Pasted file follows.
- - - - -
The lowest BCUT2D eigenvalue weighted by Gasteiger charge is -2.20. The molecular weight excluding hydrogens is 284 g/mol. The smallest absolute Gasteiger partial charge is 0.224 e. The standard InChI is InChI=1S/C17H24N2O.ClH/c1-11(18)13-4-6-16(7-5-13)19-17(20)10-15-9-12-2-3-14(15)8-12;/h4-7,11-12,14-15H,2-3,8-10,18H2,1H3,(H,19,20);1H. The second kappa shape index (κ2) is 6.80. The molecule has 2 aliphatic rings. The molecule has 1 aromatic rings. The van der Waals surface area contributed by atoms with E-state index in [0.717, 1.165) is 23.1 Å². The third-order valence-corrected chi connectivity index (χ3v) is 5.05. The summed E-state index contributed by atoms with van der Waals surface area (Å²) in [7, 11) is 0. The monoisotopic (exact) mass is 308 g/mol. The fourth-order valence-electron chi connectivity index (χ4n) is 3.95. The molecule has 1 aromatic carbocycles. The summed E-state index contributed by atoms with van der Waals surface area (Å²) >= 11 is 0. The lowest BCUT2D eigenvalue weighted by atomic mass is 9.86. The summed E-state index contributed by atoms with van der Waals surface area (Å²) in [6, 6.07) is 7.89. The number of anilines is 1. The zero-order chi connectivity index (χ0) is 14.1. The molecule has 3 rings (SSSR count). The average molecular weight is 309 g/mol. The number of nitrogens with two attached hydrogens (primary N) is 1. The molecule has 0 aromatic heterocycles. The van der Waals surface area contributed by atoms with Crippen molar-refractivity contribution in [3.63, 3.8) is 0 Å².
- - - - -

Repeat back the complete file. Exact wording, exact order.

The lowest BCUT2D eigenvalue weighted by Gasteiger charge is -2.20. The molecular weight excluding hydrogens is 284 g/mol. The smallest absolute Gasteiger partial charge is 0.224 e. The standard InChI is InChI=1S/C17H24N2O.ClH/c1-11(18)13-4-6-16(7-5-13)19-17(20)10-15-9-12-2-3-14(15)8-12;/h4-7,11-12,14-15H,2-3,8-10,18H2,1H3,(H,19,20);1H. The second kappa shape index (κ2) is 6.80. The molecule has 2 aliphatic rings. The molecule has 1 aromatic rings. The van der Waals surface area contributed by atoms with E-state index in [0.717, 1.165) is 23.1 Å². The third-order valence-corrected chi connectivity index (χ3v) is 5.05. The summed E-state index contributed by atoms with van der Waals surface area (Å²) in [7, 11) is 0. The monoisotopic (exact) mass is 308 g/mol. The fourth-order valence-electron chi connectivity index (χ4n) is 3.95. The molecule has 1 aromatic carbocycles. The summed E-state index contributed by atoms with van der Waals surface area (Å²) >= 11 is 0. The lowest BCUT2D eigenvalue weighted by atomic mass is 9.86. The summed E-state index contributed by atoms with van der Waals surface area (Å²) in [6, 6.07) is 7.89. The number of anilines is 1. The zero-order chi connectivity index (χ0) is 14.1. The molecule has 3 rings (SSSR count). The average molecular weight is 309 g/mol. The number of nitrogens with two attached hydrogens (primary N) is 1. The molecule has 0 aromatic heterocycles. The van der Waals surface area contributed by atoms with Crippen molar-refractivity contribution in [3.63, 3.8) is 0 Å².